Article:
The incidental music, beautifully written and orchestrated for the series by Paul Lewis, was released on CD in Summer 2013, and is available here.
This fascinating glimpse into the early planning stages of "Arthur of the Britons" was kindly supplied by Paul Lewis, who preserved the article.

HTV to spend £1/2 m on King Arthur series

HTV West is to spend more than £500,000 one a new adventure series, a 24-part saga devoted to the exploits of King Arthur.

The story of the West Country’s own legendary hero will be filmed on the locations actually associated with Arthur, among them Cadbury Camp, the reputed site of Camelot, and holy Glastonbury.

Filming will begin in June.

“This is a very exciting project by any standards and reflects our confidence in the production team, led by Patrick Dromgoole, we have created at Bristol,” said managing director Tony Gorard last week.

The series will be done by the same team who produced the 13-part series, Pretenders, and the play Thick as Thieves, which was the winner of the Royal Television Society’s “Pye Oscar” as the best regional production of the year.

HTV has found an American distributor, Heritage Enterprises, for the new series. Mr Arthur Steloff, of Heritage, said, “There is enormous interest in a programme based on King Arthur and I am confident we can achieve world-wide sales.”

Lord Harlech, Chairman of HTV said, “The series will be as historically authentic as we can make it. Arthur was a young and powerful fighter who fought savagely and successfully to defend the remnants of Roman Britain against the invading Saxons.”

“We are tearing up the cosy Victorian water-colour picture of Arthur and showing instead the hard tough cavalry leader he must really have been,” he added.

The series will show how Arthur moulded the splintered British tribes into the force that repelled barbarian invaders bent on conquest, and moulded still more – the shape of a kingdom to come.

The role of Arthur will be played by Oliver Tobias, star of the London production of Hair. Michael Gothard, well-known for his appearance in The Last Valley and in Ken Russell’s The Devils plays Kai, a loyal follower of the King.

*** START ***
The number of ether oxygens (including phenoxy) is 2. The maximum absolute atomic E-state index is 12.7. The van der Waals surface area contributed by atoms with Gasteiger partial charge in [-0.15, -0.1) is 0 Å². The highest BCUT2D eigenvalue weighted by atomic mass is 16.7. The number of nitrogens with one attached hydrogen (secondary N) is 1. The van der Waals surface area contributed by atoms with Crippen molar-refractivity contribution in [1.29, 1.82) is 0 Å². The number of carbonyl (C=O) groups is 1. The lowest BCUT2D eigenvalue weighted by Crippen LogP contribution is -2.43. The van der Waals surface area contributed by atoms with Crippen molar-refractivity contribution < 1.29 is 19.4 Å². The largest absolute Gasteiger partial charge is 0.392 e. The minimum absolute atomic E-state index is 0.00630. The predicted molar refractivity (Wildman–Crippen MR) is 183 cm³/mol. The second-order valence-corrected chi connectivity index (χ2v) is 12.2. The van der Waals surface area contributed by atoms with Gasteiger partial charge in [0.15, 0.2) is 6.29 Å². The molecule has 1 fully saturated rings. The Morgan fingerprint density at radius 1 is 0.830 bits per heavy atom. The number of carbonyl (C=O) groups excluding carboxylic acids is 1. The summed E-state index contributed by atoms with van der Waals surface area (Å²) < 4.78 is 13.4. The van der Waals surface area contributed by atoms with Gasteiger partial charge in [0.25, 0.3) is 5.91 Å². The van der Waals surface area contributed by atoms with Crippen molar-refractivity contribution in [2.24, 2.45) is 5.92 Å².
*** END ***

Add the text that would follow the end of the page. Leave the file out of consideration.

Jack Watson who starred in Pretenders is cast as Ludd The Silver Handed, a powerful Celtic warrior who rides as Arthur’s right hand. Merlin will be played by Maurice Evans.

Peter Miller is the producer and his team includes Roy Baird, the executive producer for Women In Love, Henry VIII and If.

Writers engaged include Terence Feely, Robert Banks Stewart, Jack Seddon, David Purcell, Stuart Douglas and Bob Baker and Dave Martin the Bristol playwrights responsible for both Pretender and Thick As Thieves.

It is interesting that at this stage, they were still referring to Arthur as "King Arthur", though he is never referred to as such in the series. Also interesting is the fact that nowhere is it stated that the series is for children, though in the UK, it was shown late afternoon, when children would be watching after school.

Early plans to film at sites connected with the little we know, or think we know, of the historical Arthur - including Cadbury Camp and Glastonbury - must have been abandoned at an early stage.

Also abandoned was Merlin, whom the article says was to be played by Maurice Evans - Dr Zaius in "Planet of the Apes"(1968). As Patrick Dromgoole has said: "It was difficult to stick to a realistic theme of an available gang of pro-British professional soldiers available where needed, without losing the mystical aspects of Merlin."

£500,000 was a great deal of money to spend on such a series at the time, so it isn't surprising that selling it to foreign networks was a high priority. This plan came to fruition, with "Arthur of the Britons" being shown, in various forms, sometimes under a different name, and either dubbed or subtitled, in France ("Arthur, Roi des Celtes"), Germany ("Konig Arthur"), Spain ("Arturo de Bretaña"), many Eastern European countries, Australia, the USA ("King Arthur") and South America ("El Rey de los Guerreros").

TV Today 15 June 1972 small
Patrick Dromgoole, the Executive Producer of "Arthur of the Britons", was kind enough to answer some questions about the show. Here is what he remembered.

Arthur: a fresh take on the legend

You ask where the idea to do a realistic series about Arthur came from – I think probably Geoffrey Ashe the historian was one of our main influences. I read his books before we set about putting it together and although I was working with an American co-producer who wanted shining armour and galloping horses along with the Malory version, I stuck to my guns and insisted we would have something more original if we set it where it belonged – in the 5th century with Arthur, as a Dux Bellorum but not as an actual king. That's actually why we called it "Arthur of the Britons" – when it went out in America they renamed it "King Arthur", despite the fact none of the stories bore the title out.